Attorney General Richard Blumenthal, Chief Stateâ€™s Attorney Kevin T. Kane and Department of Social Services (DSS) Commissioner Michael Starkowski today announced that Connecticut will receive about $1.9 million in a nationwide settlement with drug maker Bristol-Myers Squibb (BMS) and its former subsidiary.
The agreement settles allegations that the company and its former subsidiary, Apothecon, Inc., defrauded state Medicaid programs by providing false pricing information for more than 20 drugs, paying kickbacks and illegally marketing drugs for uses unapproved by the Food and Drug Administration.
The $389 million settlement is with 43 states, the District of Columbia and the federal government. The agreement ends a seven-year state-federal investigation.
Blumenthal said, â€œThe nearly $2 million returned to the state by this company resulted from a purposeful, systemic scheme of overcharging for vitally needed medicine. The company and its subsidiary defrauded the state by concealing cost information, paying kickbacks, engaging in illegal marketing and cutting secret deals. This sweeping campaign to steal from the state and federal governments is reprehensible and repulsive. My office will continue to vigorously and aggressively enforce the law to ensure taxpayers pay not a penny extra for Medicaid drugs.â€
Kane commended the Medicaid Fraud Control Unit in the Office of the Chief State's Attorney, the Office of the Attorney General and the Department of Social Services for their continuing cooperation to combat fraud and abuse in the Medicaid program to recover misused tax dollars.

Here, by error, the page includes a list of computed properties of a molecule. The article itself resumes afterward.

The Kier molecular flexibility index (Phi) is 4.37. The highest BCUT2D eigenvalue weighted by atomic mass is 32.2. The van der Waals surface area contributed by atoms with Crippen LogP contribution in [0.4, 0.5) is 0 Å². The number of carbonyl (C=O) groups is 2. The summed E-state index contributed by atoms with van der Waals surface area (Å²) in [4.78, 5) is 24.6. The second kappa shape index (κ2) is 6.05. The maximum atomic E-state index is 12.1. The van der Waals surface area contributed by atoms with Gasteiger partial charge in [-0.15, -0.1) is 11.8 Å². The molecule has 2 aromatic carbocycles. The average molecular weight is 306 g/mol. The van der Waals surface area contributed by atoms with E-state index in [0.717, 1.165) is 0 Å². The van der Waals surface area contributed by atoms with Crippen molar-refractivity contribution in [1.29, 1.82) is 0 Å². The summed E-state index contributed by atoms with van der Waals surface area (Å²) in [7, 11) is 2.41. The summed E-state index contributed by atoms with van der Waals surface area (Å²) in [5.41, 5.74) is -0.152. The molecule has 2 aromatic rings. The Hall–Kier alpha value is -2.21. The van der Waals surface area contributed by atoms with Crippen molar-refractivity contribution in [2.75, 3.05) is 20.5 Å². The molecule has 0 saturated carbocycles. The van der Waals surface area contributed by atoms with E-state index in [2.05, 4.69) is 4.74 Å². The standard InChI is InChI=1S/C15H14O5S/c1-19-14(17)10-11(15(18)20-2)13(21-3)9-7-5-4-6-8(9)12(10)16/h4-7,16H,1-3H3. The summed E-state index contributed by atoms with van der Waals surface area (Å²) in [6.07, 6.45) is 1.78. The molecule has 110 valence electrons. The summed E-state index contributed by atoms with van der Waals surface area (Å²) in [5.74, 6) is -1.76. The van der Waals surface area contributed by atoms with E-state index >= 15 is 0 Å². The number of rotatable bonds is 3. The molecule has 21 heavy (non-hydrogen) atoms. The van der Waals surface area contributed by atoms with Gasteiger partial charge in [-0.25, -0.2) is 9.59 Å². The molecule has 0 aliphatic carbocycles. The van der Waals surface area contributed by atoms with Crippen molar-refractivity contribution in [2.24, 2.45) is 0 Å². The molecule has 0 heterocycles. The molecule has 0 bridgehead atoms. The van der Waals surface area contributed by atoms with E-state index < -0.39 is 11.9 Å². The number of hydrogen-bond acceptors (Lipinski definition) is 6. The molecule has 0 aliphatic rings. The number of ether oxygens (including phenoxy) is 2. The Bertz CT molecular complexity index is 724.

Starkowski said, â€œThe $1.9 million due to Connecticut as a result of this settlement will help offset expenditures in our Medicaid program for low-income citizens. The investigation and settlement are further indication that constant vigilance is needed to protect the fiscal integrity of public health programs, which comprise the largest part of human services budgets in Connecticut and other states.â€
Allegations against Bristol-Myers Squibb and its subsidiary Apothecon, which the company has since sold, included:
â€¢ Deliberately providing federal officials with inflated the average wholesale drug prices for 16 Apothecon and seven BMS drugs, most of them cancer medications. As a result, Medicaid, the cost of which is split by the federal and state governments, overpaid tens of millions of dollars for the medications.
â€¢ Apothecon paid millions of dollars in kickbacks to pharmacies and wholesalers to carry its products.
â€¢ BMS provided kickbacks to physicians in order to increase its market share for various drugs. Those kickbacks included paying doctors to attend â€œphysician consulting programsâ€ at luxury resorts where the company also provided lavish meals and tickets to sporting events. While attending these events, doctors were given presentations on various BMS drugs.
â€¢ BMS actively and aggressively marketed Abilify, a anti-psychotic drug, for uses unapproved by the FDA. Those unapproved uses included use in children and treating dementia-related psychosis. Marketing drugs for users other than those approved by FDA is illegal.
â€¢ Providing Kaiser Permanente with a deep discount for the antidepressant Serzone, and concealing that discount from federal officials. That artificially inflated the average wholesale price for the drug, increasing costs to the state.
In addition to $1.9 million to Connecticut, the federal government will receive about $1.7 for its share of the cost of Connecticutâ€™s Medicaid program.